My brother was killed in a motorcycle accident. He was not married and has no children. Our father is alive, but my mother is not. Our father simply doesn’t have the emotional strength to file a lawsuit over the death of his son, but we cannot let my brother’s death go without holding the truck driver who killed him responsible. Do I have a right to file a wrongful death lawsuit for the death of my brother?
Only if you are named the executor in your brother’s will or are appointed the administrator of his estate by the court.
Generally speaking, these are the rules for who may file a wrongful death lawsuit in Tennessee:
- A lawsuit for the death of a husband can be filed by his wife, his executor or the administrator of his estate.
- A lawsuit for the death of a wife can be filed by her husband, her executor, or the administrator of her estate.
- If a person is single at the time of his or her death, the lawsuit can be maintained by his or her adult children or, if there are no adult children, by his or her parents. The lawsuit can also be filed by an executor or administrator.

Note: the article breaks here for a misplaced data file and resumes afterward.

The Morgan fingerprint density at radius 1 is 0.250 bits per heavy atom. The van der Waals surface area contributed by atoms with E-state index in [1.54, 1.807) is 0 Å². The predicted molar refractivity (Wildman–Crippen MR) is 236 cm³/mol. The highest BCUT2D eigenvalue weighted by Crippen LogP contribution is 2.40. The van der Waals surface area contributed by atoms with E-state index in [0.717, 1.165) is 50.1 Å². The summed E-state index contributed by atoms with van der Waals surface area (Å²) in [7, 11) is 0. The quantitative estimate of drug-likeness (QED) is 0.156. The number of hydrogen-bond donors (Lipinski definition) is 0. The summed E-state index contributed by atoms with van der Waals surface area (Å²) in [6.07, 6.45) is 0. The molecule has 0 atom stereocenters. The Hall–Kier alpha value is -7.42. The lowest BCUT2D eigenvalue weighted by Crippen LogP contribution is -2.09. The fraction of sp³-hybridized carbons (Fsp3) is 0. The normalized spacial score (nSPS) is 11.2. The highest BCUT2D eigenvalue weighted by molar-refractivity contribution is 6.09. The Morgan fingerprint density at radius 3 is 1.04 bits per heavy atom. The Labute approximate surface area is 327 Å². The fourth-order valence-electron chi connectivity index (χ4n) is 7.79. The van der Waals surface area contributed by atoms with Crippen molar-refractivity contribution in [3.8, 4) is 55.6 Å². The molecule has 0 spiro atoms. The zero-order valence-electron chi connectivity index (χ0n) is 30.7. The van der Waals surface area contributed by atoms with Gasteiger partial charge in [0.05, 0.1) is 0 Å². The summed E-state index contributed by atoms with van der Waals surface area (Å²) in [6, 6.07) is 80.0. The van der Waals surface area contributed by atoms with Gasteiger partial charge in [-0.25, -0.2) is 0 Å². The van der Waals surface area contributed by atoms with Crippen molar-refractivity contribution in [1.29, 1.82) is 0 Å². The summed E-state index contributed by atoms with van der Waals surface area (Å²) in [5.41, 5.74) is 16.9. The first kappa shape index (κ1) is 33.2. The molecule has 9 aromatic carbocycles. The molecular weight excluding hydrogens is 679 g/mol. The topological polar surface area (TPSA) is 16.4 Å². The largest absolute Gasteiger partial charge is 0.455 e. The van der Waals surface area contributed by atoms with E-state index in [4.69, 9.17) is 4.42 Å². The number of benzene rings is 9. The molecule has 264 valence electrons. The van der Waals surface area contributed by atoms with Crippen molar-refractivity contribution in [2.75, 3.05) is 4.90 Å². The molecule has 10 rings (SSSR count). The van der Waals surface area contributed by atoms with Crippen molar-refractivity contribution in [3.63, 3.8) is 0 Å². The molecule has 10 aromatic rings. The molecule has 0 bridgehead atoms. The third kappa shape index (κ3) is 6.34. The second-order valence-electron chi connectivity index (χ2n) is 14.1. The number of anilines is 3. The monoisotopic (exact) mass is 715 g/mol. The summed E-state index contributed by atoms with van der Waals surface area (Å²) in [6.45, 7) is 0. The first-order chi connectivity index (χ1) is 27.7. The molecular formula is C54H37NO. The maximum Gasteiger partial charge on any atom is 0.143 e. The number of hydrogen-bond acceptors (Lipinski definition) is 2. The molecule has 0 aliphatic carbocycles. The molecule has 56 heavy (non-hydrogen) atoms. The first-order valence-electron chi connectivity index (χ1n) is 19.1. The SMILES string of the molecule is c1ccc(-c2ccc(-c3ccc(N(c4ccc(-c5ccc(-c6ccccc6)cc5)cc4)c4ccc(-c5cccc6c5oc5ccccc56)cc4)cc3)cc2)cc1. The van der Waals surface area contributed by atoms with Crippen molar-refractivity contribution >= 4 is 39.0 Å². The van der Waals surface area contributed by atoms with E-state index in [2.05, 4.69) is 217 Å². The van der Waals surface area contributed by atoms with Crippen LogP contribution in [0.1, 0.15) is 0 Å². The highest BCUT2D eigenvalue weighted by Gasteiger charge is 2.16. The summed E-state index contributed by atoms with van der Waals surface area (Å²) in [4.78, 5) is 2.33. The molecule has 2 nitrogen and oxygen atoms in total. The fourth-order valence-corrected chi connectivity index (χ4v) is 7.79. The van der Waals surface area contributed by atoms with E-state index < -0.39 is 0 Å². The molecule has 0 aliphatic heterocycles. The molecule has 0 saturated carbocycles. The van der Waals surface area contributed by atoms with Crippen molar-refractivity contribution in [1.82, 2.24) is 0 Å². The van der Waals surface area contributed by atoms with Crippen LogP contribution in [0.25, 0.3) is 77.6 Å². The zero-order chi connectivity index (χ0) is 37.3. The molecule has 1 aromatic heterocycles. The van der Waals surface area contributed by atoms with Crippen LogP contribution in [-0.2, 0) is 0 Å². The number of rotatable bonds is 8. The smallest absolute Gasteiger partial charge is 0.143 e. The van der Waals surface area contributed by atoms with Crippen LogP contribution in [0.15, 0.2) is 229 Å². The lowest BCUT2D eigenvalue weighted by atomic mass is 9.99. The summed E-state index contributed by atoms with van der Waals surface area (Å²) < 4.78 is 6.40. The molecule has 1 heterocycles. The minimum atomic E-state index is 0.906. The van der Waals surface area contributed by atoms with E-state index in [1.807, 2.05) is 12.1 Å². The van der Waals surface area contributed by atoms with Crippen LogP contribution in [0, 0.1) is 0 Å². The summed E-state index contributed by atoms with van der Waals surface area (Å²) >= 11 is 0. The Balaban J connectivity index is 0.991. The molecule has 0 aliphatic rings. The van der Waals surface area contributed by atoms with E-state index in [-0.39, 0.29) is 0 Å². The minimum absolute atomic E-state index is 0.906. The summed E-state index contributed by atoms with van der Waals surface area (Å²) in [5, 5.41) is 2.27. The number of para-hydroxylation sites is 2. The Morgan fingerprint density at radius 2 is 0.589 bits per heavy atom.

- If a person is a single minor at the time of death, the lawsuit can be maintained by his or her parents. If the parents are divorced, special rules apply. The lawsuit can also be filed by an administrator.
- If the decedent did not leave a spouse or child and was predeceased by his or her parents, the law permits a sibling to file suit. The lawsuit can also be filed by an executor or administrator.
Thus, under these rules, your father would have the primary right to file the lawsuit, but you could bring it if your father elected not to do so and you were appointed either executor or administrator of your brother’s estate.
There are exceptions to these general rules listed above. An experienced wrongful death lawyer can explain whether an exception is applicable if he or she is advised of the nature of the family situation.